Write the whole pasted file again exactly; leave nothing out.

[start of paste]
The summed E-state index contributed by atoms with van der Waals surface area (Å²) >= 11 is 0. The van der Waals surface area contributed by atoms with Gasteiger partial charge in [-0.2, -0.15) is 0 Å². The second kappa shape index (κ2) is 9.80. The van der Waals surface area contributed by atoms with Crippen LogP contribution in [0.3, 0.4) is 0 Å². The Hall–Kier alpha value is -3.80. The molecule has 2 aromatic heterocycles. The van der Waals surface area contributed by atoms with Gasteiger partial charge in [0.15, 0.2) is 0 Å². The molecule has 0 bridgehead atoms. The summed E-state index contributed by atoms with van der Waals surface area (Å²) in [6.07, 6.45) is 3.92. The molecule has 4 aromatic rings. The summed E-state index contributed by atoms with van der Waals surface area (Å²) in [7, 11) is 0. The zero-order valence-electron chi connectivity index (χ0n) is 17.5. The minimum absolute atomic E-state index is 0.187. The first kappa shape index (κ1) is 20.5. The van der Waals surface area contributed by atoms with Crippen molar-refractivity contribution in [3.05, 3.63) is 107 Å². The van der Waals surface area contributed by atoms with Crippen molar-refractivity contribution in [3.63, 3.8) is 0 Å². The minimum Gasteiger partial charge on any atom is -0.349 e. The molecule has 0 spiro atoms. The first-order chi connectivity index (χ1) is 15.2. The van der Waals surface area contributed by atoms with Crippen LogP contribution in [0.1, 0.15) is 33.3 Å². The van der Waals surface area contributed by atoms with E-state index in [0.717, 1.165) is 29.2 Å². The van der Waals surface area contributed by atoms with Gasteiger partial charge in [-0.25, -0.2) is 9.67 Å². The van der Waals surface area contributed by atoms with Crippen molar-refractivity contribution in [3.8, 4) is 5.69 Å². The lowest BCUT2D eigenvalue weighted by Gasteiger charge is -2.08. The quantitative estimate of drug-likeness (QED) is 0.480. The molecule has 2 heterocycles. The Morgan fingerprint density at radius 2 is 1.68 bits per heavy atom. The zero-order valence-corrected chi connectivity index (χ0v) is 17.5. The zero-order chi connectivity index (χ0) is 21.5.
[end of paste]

The summed E-state index contributed by atoms with van der Waals surface area (Å²) >= 11 is 0. The van der Waals surface area contributed by atoms with Gasteiger partial charge in [-0.2, -0.15) is 0 Å². The second kappa shape index (κ2) is 9.80. The van der Waals surface area contributed by atoms with Crippen LogP contribution in [0.3, 0.4) is 0 Å². The Hall–Kier alpha value is -3.80. The molecule has 2 aromatic heterocycles. The van der Waals surface area contributed by atoms with Gasteiger partial charge in [0.15, 0.2) is 0 Å². The molecule has 0 bridgehead atoms. The summed E-state index contributed by atoms with van der Waals surface area (Å²) in [6.07, 6.45) is 3.92. The molecule has 4 aromatic rings. The summed E-state index contributed by atoms with van der Waals surface area (Å²) in [7, 11) is 0. The zero-order valence-electron chi connectivity index (χ0n) is 17.5. The minimum absolute atomic E-state index is 0.187. The first kappa shape index (κ1) is 20.5. The van der Waals surface area contributed by atoms with Crippen molar-refractivity contribution in [3.05, 3.63) is 107 Å². The van der Waals surface area contributed by atoms with Crippen molar-refractivity contribution in [3.63, 3.8) is 0 Å². The minimum Gasteiger partial charge on any atom is -0.349 e. The molecule has 0 spiro atoms. The first-order chi connectivity index (χ1) is 15.2. The van der Waals surface area contributed by atoms with Crippen LogP contribution in [0.1, 0.15) is 33.3 Å². The van der Waals surface area contributed by atoms with E-state index in [0.717, 1.165) is 29.2 Å². The van der Waals surface area contributed by atoms with Gasteiger partial charge in [-0.25, -0.2) is 9.67 Å². The van der Waals surface area contributed by atoms with Crippen molar-refractivity contribution in [3.8, 4) is 5.69 Å². The lowest BCUT2D eigenvalue weighted by Gasteiger charge is -2.08. The quantitative estimate of drug-likeness (QED) is 0.480. The molecule has 2 heterocycles. The Morgan fingerprint density at radius 2 is 1.68 bits per heavy atom. The zero-order valence-corrected chi connectivity index (χ0v) is 17.5. The zero-order chi connectivity index (χ0) is 21.5.